folktale

noun
folk·​tale | \ ˈfōk-ˌtāl How to pronounce folktale (audio) \

Definition of folktale

: a characteristically anonymous, timeless, and placeless tale circulated orally among a people

Examples of folktale in a Sentence

West African folktales that continue to be passed from generation to generation through storytelling.
Recent Examples on the Web The order of the animals in the Chinese zodiac comes from an ancient folktale with many variations and myths. Frances Lee, Woman's Day, "The Chinese Zodiac Signs Have a Beautiful Backstory," 11 Feb. 2021 The folktale celebrates one man’s victory against seemingly insurmountable odds. Akilah Johnson, ProPublica, "How COVID-19 Hollowed Out a Generation of Young Black Men," 22 Dec. 2020 This is the austere premise of the game, based on a folktale involving the 12th-century German king Barbarossa. Lewis Gordon, Wired, "The Longing Is a Video Game of Transcendent Slowness," 15 Dec. 2020 Now the company named after the folktale—the decacorn stock trading app Robinhood—is at the center of an identity crisis as critics accuse the company of giving up their populist roots in favor of hyper-growth. Lucinda Shen, Fortune, "The problem with VC-backed founders who say they don’t care about getting rich," 3 Dec. 2020 Then there’s the 18th-century Irish folktale of Stingy Jack, an unsavory fellow often said to be a blacksmith who had a fondness for mischief and booze. National Geographic, "The twisted transatlantic tale of American jack-o’-lanterns," 27 Oct. 2020 As the narrator, Hua Zhou puts these family relationships front and center, securing the movie’s status as a timeless retelling of the female warrior folktale. Lindsey Mcginnis, The Christian Science Monitor, "Even without Mushu, Disney ups remake game with ‘Mulan’," 4 Sep. 2020 Perhaps these wounds might even compel a young woman to retreat into folktales, to rewrite odes of the distant past. Hua Hsu, The New Yorker, "The Asian-American Canon Breakers," 30 Dec. 2019 Davis chose the coordinates for a 3D picture of a needle and egg—objects in a Russian folktale about a wizard who hid his soul in the tip of a needle concealed inside an egg. Steve Nadis, Science | AAAS, "Hardy microbe’s DNA could be a time capsule for the ages," 18 Feb. 2020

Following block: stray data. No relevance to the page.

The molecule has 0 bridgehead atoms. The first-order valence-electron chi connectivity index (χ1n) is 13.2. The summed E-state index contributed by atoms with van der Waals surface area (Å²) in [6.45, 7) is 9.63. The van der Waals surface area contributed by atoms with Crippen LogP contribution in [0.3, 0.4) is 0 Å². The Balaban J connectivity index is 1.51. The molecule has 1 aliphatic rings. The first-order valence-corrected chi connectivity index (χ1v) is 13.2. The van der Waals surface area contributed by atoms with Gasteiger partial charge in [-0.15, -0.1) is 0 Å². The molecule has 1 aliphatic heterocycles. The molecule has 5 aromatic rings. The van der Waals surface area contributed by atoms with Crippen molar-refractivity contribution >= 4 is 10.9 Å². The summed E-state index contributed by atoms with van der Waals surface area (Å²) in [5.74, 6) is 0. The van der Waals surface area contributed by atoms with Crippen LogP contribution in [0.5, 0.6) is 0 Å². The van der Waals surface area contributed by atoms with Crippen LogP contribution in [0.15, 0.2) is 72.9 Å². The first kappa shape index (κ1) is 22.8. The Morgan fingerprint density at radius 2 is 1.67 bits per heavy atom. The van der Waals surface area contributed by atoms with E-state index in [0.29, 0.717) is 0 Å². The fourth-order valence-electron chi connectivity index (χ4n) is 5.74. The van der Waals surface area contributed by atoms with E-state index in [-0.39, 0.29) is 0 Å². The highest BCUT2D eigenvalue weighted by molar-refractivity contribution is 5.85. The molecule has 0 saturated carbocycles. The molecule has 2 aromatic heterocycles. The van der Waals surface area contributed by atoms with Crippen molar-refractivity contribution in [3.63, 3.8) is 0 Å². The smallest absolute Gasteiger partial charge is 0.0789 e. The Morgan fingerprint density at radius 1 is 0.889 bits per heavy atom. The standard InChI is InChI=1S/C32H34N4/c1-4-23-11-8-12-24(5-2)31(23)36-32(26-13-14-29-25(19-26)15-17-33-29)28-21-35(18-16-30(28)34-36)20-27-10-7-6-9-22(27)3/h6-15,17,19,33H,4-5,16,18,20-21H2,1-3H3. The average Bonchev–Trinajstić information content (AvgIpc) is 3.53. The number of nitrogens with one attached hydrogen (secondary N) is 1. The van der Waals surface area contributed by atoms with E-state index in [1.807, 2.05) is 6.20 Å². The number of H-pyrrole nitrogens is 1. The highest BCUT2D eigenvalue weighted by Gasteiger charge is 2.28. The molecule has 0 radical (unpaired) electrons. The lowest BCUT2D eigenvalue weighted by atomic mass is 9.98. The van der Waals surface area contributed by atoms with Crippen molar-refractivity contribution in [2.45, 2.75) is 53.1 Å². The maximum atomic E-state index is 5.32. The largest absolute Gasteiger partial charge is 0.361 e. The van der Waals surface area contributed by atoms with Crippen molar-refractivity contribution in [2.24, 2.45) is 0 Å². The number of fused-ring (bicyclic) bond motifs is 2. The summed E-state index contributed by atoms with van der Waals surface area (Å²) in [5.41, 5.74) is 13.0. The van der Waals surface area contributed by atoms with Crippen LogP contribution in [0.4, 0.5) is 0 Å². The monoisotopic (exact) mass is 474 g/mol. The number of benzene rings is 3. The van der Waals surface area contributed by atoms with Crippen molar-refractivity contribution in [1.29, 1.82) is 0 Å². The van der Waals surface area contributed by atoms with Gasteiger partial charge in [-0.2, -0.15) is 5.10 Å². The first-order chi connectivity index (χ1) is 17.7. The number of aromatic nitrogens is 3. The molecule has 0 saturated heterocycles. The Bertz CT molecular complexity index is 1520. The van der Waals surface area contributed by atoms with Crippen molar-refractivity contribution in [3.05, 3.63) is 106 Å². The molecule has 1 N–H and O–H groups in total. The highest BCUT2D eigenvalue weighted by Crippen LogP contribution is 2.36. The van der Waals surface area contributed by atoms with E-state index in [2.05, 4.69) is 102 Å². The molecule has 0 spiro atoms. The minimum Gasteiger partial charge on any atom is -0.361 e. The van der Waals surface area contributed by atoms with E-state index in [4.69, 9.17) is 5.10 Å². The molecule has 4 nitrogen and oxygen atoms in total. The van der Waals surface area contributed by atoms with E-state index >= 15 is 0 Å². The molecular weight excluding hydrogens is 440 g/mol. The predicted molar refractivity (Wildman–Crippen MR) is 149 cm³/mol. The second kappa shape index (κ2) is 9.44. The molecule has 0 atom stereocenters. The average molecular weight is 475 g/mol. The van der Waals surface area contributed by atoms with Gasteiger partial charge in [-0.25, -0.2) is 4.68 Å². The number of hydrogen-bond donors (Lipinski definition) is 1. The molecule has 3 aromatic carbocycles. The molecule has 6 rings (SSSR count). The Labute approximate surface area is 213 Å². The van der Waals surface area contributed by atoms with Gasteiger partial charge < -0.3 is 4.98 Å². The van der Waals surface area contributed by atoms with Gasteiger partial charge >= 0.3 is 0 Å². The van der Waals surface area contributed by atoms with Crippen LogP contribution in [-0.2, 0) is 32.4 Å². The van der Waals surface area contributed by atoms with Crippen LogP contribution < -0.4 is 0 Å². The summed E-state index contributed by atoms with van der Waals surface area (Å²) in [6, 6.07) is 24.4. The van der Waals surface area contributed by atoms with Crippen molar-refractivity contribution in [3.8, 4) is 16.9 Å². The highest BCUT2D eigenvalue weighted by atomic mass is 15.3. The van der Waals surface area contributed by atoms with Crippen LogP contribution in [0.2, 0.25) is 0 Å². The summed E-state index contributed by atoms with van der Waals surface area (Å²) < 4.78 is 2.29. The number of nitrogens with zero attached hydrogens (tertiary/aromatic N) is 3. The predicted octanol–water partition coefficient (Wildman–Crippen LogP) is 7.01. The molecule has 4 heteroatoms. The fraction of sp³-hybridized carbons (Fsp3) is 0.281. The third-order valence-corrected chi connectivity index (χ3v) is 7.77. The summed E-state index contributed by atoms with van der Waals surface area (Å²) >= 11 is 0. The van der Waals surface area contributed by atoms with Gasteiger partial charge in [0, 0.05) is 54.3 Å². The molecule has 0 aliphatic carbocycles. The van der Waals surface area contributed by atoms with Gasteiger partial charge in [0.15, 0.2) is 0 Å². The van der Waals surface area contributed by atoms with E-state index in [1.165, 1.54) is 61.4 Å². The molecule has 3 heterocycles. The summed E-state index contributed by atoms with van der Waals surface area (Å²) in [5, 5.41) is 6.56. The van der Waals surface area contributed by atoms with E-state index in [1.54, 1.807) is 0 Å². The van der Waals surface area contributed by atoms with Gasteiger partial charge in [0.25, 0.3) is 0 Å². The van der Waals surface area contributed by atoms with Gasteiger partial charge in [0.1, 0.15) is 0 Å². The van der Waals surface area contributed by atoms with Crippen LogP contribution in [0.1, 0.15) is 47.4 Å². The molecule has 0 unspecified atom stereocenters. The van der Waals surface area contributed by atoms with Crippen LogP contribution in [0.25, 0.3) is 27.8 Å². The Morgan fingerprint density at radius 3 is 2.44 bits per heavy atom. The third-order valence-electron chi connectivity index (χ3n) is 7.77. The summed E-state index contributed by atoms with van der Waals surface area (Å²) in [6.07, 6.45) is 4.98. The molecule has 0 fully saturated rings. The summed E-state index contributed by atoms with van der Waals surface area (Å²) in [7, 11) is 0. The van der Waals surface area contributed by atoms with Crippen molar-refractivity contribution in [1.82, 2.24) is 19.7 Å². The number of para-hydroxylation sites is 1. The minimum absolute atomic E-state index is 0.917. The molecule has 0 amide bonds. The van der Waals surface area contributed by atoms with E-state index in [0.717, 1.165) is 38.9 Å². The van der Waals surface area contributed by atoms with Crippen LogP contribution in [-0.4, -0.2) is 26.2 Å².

These example sentences are selected automatically from various online news sources to reflect current usage of the word 'folktale.' Views expressed in the examples do not represent the opinion of Merriam-Webster or its editors. Send us feedback.

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First Known Use of folktale

1850, in the meaning defined above

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Time Traveler for folktale

Time Traveler

The first known use of folktale was in 1850

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Statistics for folktale

Last Updated

22 Feb 2021

Cite this Entry

“Folktale.” Merriam-Webster.com Dictionary, Merriam-Webster, https://www.merriam-webster.com/dictionary/folktale. Accessed 28 Feb. 2021.

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More Definitions for folktale

folktale

noun

English Language Learners Definition of folktale

: a traditional story

folktale

noun
folk·​tale | \ ˈfōk-ˌtāl How to pronounce folktale (audio) \

Kids Definition of folktale

: a story made up and handed down by the common people

More from Merriam-Webster on folktale

Thesaurus: All synonyms and antonyms for folktale

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